UK's Stringfellows denies Egypt expansion
Earlier reports about a Cairo franchise were met with an angry reaction on social media
A popular Egyptian news website on Tuesday became the victim of an April Fools’ Day prank, publishing a parody piece by an entertainment magazine stating that a branch of international strip club chain Stringfellows would shortly open in Cairo.
The initial report, carried by CairoScene entertainment magazine, said the controversial club would open in the Egyptian capital’s upscale Zamalek district later this month.
While evidently a parody - with the Stringfellows spokeswoman quoted by the name of “L’Aprille Loof” - the Egyptian Youm7 news website published the story, failing to contact the strip club chain for verification.
CairoScene’s parody piece - published on the occasion of April Fools’ Day, April 1 - claimed that religious attitudes have long prevented strip clubs from opening in Cairo, forcing people there to settle for the more socially-acceptable belly-dancing clubs.
“We are really excited about the launch and can’t wait to show the Cairo public what we've got. We've brought in some international talent from our clubs around the world but most of the girls on stage are Egyptian - we wanted to give the venue a real local flavour,” CairoScene quoted the purported Stringfellows spokeswoman as saying.
“Our club is very high-end and guarantees a great night out for guys, girls and couples. We really want to bring the Stringfellows A-class experience to Egypt and we believe that Egyptians - from the customers to employees - are going to love it,” Loof added.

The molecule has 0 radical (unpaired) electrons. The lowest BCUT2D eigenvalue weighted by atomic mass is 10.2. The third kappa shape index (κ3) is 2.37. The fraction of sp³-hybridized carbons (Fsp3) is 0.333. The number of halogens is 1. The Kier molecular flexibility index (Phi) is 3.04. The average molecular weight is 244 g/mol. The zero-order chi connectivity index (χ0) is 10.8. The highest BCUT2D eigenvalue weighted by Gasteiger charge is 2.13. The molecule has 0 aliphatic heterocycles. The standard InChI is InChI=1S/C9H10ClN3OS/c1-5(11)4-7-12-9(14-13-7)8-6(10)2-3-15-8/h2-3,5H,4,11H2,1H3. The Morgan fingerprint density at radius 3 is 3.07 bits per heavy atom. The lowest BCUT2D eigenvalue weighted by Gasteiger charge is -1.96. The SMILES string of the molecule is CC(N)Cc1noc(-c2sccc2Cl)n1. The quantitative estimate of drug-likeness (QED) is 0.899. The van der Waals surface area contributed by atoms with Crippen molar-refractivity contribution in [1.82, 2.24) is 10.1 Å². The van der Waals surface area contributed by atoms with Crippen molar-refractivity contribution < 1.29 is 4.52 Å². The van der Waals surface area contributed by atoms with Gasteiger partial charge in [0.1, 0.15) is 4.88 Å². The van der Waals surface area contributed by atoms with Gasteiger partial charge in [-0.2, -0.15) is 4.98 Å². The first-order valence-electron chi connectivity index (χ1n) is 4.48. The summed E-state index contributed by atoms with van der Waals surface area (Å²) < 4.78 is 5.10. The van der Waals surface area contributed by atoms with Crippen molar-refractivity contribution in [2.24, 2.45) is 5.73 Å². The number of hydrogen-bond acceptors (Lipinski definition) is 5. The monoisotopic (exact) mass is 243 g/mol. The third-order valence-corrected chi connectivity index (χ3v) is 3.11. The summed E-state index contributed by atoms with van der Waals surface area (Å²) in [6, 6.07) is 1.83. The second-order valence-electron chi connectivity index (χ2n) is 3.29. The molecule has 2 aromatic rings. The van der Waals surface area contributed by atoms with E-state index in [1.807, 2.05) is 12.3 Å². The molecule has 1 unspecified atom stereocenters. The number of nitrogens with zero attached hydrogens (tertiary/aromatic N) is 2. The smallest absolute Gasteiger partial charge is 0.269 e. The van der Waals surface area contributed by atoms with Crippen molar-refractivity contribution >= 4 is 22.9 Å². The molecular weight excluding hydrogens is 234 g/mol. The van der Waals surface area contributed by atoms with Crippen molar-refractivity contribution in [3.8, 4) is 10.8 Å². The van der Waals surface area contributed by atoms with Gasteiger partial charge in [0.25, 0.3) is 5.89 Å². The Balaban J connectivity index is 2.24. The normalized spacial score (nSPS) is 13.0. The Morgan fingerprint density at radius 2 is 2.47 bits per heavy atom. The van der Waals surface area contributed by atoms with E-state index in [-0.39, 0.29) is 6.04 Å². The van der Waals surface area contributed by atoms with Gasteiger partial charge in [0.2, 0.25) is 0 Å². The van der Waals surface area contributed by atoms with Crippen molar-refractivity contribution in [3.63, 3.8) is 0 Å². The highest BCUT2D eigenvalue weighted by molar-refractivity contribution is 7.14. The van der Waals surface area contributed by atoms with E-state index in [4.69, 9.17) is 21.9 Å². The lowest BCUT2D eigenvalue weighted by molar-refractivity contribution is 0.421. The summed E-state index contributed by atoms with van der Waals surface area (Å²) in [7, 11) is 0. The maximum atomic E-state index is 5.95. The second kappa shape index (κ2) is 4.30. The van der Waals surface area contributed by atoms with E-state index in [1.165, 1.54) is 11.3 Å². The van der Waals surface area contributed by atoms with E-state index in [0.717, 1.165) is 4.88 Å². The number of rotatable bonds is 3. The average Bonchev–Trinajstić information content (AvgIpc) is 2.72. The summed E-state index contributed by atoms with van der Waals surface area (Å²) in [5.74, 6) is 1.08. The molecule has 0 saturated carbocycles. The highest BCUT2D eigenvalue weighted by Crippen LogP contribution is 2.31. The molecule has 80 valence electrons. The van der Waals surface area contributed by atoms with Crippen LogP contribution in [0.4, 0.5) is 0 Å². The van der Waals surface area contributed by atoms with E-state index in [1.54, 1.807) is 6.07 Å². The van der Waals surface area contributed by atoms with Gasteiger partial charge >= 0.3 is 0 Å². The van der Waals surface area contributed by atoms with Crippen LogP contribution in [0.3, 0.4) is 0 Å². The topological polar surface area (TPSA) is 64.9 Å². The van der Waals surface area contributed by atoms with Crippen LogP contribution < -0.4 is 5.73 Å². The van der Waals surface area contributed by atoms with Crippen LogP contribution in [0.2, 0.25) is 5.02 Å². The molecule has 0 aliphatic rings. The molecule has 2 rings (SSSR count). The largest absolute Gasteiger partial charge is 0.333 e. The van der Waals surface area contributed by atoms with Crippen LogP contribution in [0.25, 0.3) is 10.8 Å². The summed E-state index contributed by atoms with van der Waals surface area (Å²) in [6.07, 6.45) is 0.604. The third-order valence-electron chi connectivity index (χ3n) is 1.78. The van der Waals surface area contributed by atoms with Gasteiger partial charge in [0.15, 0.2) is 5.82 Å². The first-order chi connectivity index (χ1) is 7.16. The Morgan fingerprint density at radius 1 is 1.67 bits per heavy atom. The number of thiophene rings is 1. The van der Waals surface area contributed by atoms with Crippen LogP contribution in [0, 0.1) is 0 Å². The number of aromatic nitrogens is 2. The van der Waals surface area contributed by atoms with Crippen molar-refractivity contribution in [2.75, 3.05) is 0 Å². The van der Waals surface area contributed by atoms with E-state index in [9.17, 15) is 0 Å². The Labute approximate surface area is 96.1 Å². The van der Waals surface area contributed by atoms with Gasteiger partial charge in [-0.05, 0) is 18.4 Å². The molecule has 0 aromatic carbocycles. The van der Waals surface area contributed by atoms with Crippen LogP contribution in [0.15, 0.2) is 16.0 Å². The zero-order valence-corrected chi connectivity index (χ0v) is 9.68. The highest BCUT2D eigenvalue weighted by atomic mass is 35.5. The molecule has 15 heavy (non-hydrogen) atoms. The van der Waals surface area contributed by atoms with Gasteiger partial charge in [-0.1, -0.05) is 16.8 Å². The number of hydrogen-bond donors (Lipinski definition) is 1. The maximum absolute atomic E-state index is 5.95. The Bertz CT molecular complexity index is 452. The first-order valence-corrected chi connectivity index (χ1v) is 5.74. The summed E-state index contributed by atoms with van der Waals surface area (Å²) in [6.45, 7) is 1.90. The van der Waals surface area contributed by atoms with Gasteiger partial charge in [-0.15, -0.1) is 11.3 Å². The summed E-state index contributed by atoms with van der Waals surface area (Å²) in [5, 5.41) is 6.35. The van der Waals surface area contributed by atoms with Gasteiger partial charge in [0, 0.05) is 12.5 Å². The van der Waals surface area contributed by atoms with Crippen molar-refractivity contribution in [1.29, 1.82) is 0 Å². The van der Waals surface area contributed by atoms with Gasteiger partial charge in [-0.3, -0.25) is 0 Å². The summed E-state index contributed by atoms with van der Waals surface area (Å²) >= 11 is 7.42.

Youm7 news website reported on the story as fact, not attributing the article to Cairo Scene but to “social media” reports. The article was a close translation to the original, adding that strip clubs are illegal in Egypt for moral and religious reasons.
On Thursday, Stringfellows denied that it was expanding to Egypt, a day after reports suggested that it was opening Cairo’s first lap dancing venue.
“It is definitely not Stringfellows,” a spokesman told Al Arabiya News.
While fake, the story triggered angry reactions among Egyptian on Twitter and Facebook. While many dismissed it as a joke, others vowed to tear it down.
“When it opens, I will be the first one to go destroy it,” said one Facebook user. Another said that “Egypt is not Turkey in order for us to open such clubs. This is [a] Muslim Brotherhood rumor!”
Ihab Mousa, of Egypt's Tourism Support Coalition, said several steps were recommended for boosting tourism in Egypt but none included allowing strip clubs or even night clubs to open.
He said while there are night clubs operating, new ones are not being licensed.
“A strip club in Cairo? Nothing like this will ever open in Cairo one million percent. This is unacceptable. There are no permits for this and it does not exist.”
“We cannot go back in time, but at the same time we have values to preserve here in Egypt, values that date back to the days of the Pharaohs. Egypt never had prostitution houses or strip clubs, at all, except during the British occupation which allowed this.”